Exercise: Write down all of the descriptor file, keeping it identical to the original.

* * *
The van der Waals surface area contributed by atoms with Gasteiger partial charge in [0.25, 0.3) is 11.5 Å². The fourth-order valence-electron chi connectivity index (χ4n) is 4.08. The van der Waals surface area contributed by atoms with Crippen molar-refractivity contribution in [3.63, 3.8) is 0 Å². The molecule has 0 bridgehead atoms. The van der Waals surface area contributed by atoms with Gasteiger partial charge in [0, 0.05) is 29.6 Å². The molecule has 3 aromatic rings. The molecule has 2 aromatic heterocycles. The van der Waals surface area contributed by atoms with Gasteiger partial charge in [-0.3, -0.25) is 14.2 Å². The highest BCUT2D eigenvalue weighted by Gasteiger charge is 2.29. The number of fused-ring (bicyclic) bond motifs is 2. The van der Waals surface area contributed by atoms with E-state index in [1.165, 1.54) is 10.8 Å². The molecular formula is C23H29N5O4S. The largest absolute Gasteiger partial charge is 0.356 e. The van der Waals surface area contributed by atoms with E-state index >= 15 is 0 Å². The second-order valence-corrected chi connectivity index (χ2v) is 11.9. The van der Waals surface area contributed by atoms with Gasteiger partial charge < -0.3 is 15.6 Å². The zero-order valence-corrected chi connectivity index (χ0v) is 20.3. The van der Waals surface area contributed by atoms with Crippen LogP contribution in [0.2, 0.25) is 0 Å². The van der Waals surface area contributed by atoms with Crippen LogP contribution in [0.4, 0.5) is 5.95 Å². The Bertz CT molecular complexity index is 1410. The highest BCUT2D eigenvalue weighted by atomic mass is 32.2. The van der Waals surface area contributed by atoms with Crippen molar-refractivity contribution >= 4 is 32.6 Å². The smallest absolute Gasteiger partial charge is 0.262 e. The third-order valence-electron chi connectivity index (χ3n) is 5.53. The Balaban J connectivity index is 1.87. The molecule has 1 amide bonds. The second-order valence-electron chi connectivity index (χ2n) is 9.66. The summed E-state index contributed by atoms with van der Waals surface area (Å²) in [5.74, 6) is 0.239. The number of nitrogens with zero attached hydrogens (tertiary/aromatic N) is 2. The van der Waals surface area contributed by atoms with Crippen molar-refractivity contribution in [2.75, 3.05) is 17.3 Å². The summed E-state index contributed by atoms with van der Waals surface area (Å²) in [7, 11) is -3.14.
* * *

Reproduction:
The van der Waals surface area contributed by atoms with Gasteiger partial charge in [0.25, 0.3) is 11.5 Å². The fourth-order valence-electron chi connectivity index (χ4n) is 4.08. The van der Waals surface area contributed by atoms with Crippen molar-refractivity contribution in [3.63, 3.8) is 0 Å². The molecule has 0 bridgehead atoms. The van der Waals surface area contributed by atoms with Gasteiger partial charge in [0, 0.05) is 29.6 Å². The molecule has 3 aromatic rings. The molecule has 2 aromatic heterocycles. The van der Waals surface area contributed by atoms with Gasteiger partial charge in [-0.3, -0.25) is 14.2 Å². The highest BCUT2D eigenvalue weighted by Gasteiger charge is 2.29. The number of fused-ring (bicyclic) bond motifs is 2. The van der Waals surface area contributed by atoms with E-state index in [1.165, 1.54) is 10.8 Å². The molecular formula is C23H29N5O4S. The largest absolute Gasteiger partial charge is 0.356 e. The van der Waals surface area contributed by atoms with E-state index >= 15 is 0 Å². The second-order valence-corrected chi connectivity index (χ2v) is 11.9. The van der Waals surface area contributed by atoms with Gasteiger partial charge < -0.3 is 15.6 Å². The zero-order valence-corrected chi connectivity index (χ0v) is 20.3. The van der Waals surface area contributed by atoms with Crippen LogP contribution in [0.2, 0.25) is 0 Å². The van der Waals surface area contributed by atoms with Crippen LogP contribution in [0.4, 0.5) is 5.95 Å². The Bertz CT molecular complexity index is 1410. The highest BCUT2D eigenvalue weighted by atomic mass is 32.2. The van der Waals surface area contributed by atoms with Crippen molar-refractivity contribution >= 4 is 32.6 Å². The smallest absolute Gasteiger partial charge is 0.262 e. The third-order valence-electron chi connectivity index (χ3n) is 5.53. The Balaban J connectivity index is 1.87. The molecule has 1 amide bonds. The second-order valence-electron chi connectivity index (χ2n) is 9.66. The summed E-state index contributed by atoms with van der Waals surface area (Å²) in [5.74, 6) is 0.239. The number of nitrogens with zero attached hydrogens (tertiary/aromatic N) is 2. The van der Waals surface area contributed by atoms with Crippen molar-refractivity contribution in [2.75, 3.05) is 17.3 Å². The summed E-state index contributed by atoms with van der Waals surface area (Å²) in [7, 11) is -3.14.